You don’t mention Phnom Penh but maybe you are visting on your cruise? If not, I would definitely consider a few days there. It is one of m6 favourite cities in Asia so 5 days would be fine for me but you could also consider combin8ngbwith Battambang e.g. fly to PP from SR, spend 3 nights there, bus to Battambang and then on to SR.

I also like Kampot but it is a long way from SR and getting there would involve a very long bus journey from SR or a flight to PP and a taxi from the airport to Kampot, a 2-3 hour ride. It is however a very pleasant riverside town with a lot to see in the surrounding countryside.

Many of these places are covered in the Cambodian section of our blog https://accidentalnomads.com/category/cambodia/ . For some reason I never got around to posting about Angkor!
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Jan 11th, 2019, 09:35 AM
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I am so glad we visited before the hordes of Chinese tourists invaded!
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Jan 11th, 2019, 05:25 PM
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Yea for Fodorites... thank you all for your replies -- so appreciated!! I hope you won't mind a group reply?!?

@ Icuy - yours were the opening comments and got me looking for Siem Reap listings of activities on line. I'm not sure I'd do another zip line, to be honest. We did that in Costa Rica a couple of years ago and that was ... an "experience". We noted a silk farm in the SR area that could be interesting. Any comments on that? Thank you!
@ bagspacker - ya, you caught my drift of jet lag recovery! We are inclined to take it easy since the tour will be keeping us busy... some poolside time would be fine while we look for massages and eat local as much as we can.
@ Thursdays - we will spend 2 days at Angkor Wat on the tour, as well as seeing more temples along the river cruise. The tour goes from SR to Kampong Cham (not that I know these locations, except by checking a map!) to board the Mekong River cruise. So kinda think we will have lots of temple & pagoda exposure. Will look into Battambang.
@ Kathie - found the book on Amazon, will check local library too. thanks! How long has it been since you were in this part of the world?
@ odie1 - we *might* be able to be helpful with Ponheary Ly - great idea!! Look forward to your trip blog. Question, what else besides the tourist hordes kept you from liking SR? Not really looking forward to that horde thing, and happy to keep to our tour group days vs going on our own. We are apparently going to a school to "enjoy an Apsara show" as well. Curious about that...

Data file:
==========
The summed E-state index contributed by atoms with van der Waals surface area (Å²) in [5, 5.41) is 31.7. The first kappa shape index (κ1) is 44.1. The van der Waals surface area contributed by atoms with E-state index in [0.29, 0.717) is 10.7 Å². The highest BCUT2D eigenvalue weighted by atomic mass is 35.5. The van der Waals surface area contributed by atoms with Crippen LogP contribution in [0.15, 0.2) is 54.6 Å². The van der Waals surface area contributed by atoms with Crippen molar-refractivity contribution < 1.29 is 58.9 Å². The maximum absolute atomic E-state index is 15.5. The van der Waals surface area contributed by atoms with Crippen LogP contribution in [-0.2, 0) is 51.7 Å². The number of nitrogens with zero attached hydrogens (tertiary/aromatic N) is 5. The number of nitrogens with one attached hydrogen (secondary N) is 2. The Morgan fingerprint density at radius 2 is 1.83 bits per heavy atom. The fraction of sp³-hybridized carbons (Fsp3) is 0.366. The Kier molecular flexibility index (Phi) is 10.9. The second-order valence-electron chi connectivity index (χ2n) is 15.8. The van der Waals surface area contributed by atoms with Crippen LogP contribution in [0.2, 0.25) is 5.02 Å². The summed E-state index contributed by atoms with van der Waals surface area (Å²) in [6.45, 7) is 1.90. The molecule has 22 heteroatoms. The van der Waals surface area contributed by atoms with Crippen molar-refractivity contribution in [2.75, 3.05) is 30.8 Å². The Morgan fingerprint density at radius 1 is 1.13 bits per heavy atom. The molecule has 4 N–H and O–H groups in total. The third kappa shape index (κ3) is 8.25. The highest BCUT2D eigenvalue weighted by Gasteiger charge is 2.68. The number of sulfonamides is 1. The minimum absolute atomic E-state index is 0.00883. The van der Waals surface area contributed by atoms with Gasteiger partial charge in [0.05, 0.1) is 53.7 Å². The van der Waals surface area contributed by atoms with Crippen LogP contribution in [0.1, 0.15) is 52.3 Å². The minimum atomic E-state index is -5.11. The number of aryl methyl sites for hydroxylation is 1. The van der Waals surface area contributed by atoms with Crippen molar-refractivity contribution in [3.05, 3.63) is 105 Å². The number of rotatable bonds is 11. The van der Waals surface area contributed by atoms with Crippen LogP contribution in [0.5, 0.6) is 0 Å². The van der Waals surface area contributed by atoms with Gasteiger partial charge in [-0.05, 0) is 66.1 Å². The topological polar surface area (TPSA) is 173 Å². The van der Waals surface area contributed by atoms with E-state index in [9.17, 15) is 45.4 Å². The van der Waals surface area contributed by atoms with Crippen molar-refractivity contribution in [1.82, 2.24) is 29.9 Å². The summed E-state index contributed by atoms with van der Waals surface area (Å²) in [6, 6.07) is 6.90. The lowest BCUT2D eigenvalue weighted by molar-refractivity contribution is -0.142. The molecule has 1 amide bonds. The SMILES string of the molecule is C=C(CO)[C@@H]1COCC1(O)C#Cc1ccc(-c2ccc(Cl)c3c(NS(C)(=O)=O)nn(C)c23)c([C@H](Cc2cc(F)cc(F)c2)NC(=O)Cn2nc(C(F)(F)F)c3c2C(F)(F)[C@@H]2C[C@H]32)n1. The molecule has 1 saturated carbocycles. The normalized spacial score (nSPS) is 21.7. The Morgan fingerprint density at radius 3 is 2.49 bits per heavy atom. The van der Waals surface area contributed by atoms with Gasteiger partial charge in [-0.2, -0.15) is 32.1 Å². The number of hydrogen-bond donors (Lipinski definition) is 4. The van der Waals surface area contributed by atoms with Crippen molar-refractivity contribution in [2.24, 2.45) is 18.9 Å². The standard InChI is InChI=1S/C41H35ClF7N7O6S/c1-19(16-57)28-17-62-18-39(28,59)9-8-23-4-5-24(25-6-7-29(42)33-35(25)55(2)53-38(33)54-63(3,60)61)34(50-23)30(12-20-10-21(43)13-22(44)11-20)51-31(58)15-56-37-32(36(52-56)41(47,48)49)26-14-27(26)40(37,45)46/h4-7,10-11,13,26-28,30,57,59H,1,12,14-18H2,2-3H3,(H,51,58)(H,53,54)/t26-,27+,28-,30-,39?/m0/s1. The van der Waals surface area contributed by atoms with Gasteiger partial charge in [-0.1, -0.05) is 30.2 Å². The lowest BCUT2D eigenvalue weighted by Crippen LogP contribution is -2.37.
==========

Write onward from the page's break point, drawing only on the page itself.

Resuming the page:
@ crellston - appreciate the tip about floating villages closer to SR. You also mention Battambang, will take a look! Very helpful feedback for Kampot. You asked about PP, and you guess correctly, stopping there on the river cruise, for 2 days.

I realized after posting I did not mention we very much enjoy nature, and noticed a bird sanctuary listed in a few places... although it may not be the right time of year for us. I also wanted to ask about dressing for cultural sensitivity... we know about covering knees and shoulders.... would it be a good idea to visit a tailor in SR? We will later be into Singapore, Thailand and back to SR to fly home, a little over 4 weeks total. Thanks for your time with these (and maybe more?) questions.
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Jan 12th, 2019, 09:34 AM
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outandabout- I think we are definitely more nature, small village people than city folk. I was not expecting Siem Reap to be so large and congested-I guess I did so much more research on our Myanmar trip that I did not do enough on Siem Reap. It is not that we did not like it but after our time in Myanmar, it was lackluster I guess. We had some delicious food while we were there, and enjoyed the cultural aspects of it, just the amounts of tourists got us.
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Jan 12th, 2019, 11:12 AM
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I know what you mean, odie1. Maybe if you had been to SR first, impressions would be different. I read your report on Myanmar and SR - glad you had such a very special time, esp in Myanmar. I've been on the Foundation website and chatted with the 7 Candles website, we are certainly interested in connecting, want to do a bit more research. For any Canadians or Brits reading, donations to the Foundation are also tax deductible, not just in the US. Thanks for your replies and info, odie1. I bet my DH and I would enjoy traveling with you! v
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Jan 12th, 2019, 12:35 PM